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To be cross that ds has been told all about paedophiles by his school friend and her Mum?

10 replies

clumsymum · 15/05/2007 14:42

While I make sure that ds is aware of 'stranger danger' I don't think it is necessary for a child of 7 to even know the word paedophile, never mind go into how they may be attacked, have their willy felt, or be killed.

When we were on a long car journey the other day ds told me all about what J and her mum told him when he went to tea one day.

Now I can't reverse what has been done, so I'm not going to make a fuss with J's mum, but can I ask her in some way not to discuss it on another occasion?

I know she is of the view that there is a paedophile lurking around every corner. Same lady was going into detail in the playground last week about how she thinks Maddy McCann has been stolen and sold to a paedophile gang.

OP posts:

FLIER · 15/05/2007 14:50

i would be really cross too. Even if it had come up in the conversation while your ds was with these people, the mum should have left the subject well alone and then told you what was said. Ask her what was said in as light and conversational a way as poss to let her know you didn't like the way it was handled.


eachpeachnallyplum · 15/05/2007 14:56

i would have been pretty pissed off! one of my mindees used the word 'pervert' the other day in front of my 3 and 5 year olds. i told him i did not want to hear him discussing that sort of thing, by which time the little ones were already asking what it meant! i managed to convince them that he had used a different word and, thankfully, they accepted it.


NineUnlikelyTales · 15/05/2007 15:04

I would be cross too, what a liberty! Some people are obsessed with paedophiles.

You could ask her not to talk about it again on the grounds that it upsets your DS and you would prefer to keep discussions like that within the family.

I'm not looking forward to this kind of silly playground talk when DS is at school. Apart from anything else, making kids think that paedophiles are strangers lurking round corners just blinds them to the real paedophiles in their lives (if any).


powder28 · 15/05/2007 15:19


Not another mothers job to 'enlighten' your child. Completely irresponsible as well.


helenhismadwife · 16/05/2007 10:12

YANBU I would have been really annoyed it could have really frighted your ds


DominiConnor · 16/05/2007 10:22

Such things need more than a little care. Kids lack a sense of proportion. After propaganda from school DS thinks all animals are endangered up to and including cows.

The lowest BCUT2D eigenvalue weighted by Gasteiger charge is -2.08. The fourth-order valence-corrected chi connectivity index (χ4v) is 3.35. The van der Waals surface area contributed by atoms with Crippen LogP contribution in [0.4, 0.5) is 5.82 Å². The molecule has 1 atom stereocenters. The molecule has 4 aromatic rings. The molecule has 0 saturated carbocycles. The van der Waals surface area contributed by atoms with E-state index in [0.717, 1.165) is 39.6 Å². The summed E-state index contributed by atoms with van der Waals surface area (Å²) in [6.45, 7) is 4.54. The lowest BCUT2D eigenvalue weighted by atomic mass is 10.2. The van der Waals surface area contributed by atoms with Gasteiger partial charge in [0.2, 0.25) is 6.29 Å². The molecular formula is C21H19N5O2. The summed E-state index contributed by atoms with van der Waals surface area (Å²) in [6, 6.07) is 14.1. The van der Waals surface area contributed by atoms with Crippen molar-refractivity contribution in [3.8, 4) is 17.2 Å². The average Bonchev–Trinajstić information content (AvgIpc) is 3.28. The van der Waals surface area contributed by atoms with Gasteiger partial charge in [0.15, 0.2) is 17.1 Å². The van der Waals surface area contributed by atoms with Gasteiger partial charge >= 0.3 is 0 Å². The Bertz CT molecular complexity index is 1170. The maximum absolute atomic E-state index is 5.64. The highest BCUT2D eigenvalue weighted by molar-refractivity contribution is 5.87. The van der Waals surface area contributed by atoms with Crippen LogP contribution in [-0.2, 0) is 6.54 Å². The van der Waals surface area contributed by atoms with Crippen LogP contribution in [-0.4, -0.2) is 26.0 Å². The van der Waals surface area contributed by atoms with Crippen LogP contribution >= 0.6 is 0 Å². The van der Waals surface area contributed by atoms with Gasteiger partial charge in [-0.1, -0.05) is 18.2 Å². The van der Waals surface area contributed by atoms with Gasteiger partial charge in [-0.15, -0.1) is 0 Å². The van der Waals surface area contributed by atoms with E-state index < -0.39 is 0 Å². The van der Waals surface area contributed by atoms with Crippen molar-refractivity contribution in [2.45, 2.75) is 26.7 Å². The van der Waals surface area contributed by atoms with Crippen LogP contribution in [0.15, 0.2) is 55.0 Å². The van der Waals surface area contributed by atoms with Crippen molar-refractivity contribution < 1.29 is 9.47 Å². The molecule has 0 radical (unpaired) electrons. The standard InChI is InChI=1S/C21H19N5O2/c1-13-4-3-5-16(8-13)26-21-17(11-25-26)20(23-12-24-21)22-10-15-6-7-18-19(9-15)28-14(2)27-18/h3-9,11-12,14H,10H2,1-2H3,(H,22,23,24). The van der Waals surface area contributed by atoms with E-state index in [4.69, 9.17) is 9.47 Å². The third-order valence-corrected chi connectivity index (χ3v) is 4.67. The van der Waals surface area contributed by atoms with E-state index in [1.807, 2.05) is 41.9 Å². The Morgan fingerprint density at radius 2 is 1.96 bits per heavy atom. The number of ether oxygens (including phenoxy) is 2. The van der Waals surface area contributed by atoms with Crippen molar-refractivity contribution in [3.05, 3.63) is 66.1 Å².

In that context, it's just funny, but to a 7yo the set of "strangers" is pretty much everyone, they forget the stream of faces from more distant relatives, friends of his parents, and parents of his friends.

As a bloke I feel a vague vulnerability here to people with that sort of issue. Since I work at home I have far more contact with DS friends than most dads, and when we go out to play both DCs are at an age a "friend" can be someone they've never seen before.
For instance, a month ago, a little girl was on a climbing frame, and in my judgement was possibly going to fall, she was certainly distressed. So I grabbed her.
Mother got there a little later and thanked me.
What if it was this clearly obsessed woman ?

Could have ended badly for me, and of course whilst thinking about the issue the girl could have fallen. OK, I'm not some superhero, patrolling playgrounds to rescue kids, but stuff like that happens, and men will make other, rather less successful decisions.


LieselVentouse · 16/05/2007 10:30

DD 5 doesnt know of the word peadophile but she knows all about stranger danger


LieselVentouse · 16/05/2007 10:30

or as she calls it "the child catcher"


dmo · 16/05/2007 10:38

dont think i would want my son to know that eirther as well as what guy means too
he is 10


clumsymum · 16/05/2007 11:41


I agree that, as a bloke, you are in a very difficult situation regarding other kids, and yes, I think J's mum may have suspected your motives in that playground situation.

2 Years ago dh took ds and his friend to a softplay centre one inset day. While the kids were playing, dh sat having a coffee. At the next table were two women, chatting. One of them had a baby girl with her, but she was strapped in a car seat, on the floor, and her mum was taking notice of her. Dh was smiling and waving to her from his chair, which was keeping the baby amused.

Suddenly the mother realised that dh was smiling at the baby. She tutted to her friend, scowled at dh and moved the baby round to the other side of the table, where dh couldn't see her.
Now he was in a soft play centre. He would only be there if he was a parent. Surely this woman couldn't have thought that he had 'unreasonable designs' on her child? It seems she did.

I also remember a case in the paper a while ago, where a toddler got out of a nursery gate, and was later found drowned in a garden pond. Later a van driver came forward and said he had seen the child running along the pavement alone. He had stopped and called the police, but by the time a squad car had got to that place the child had gone. The van driver said he had not dared to stop and pick up the child, because he was afraid of being accused of something (and I fully understand his point). That child died simply because of the paranoid attitude we have now.

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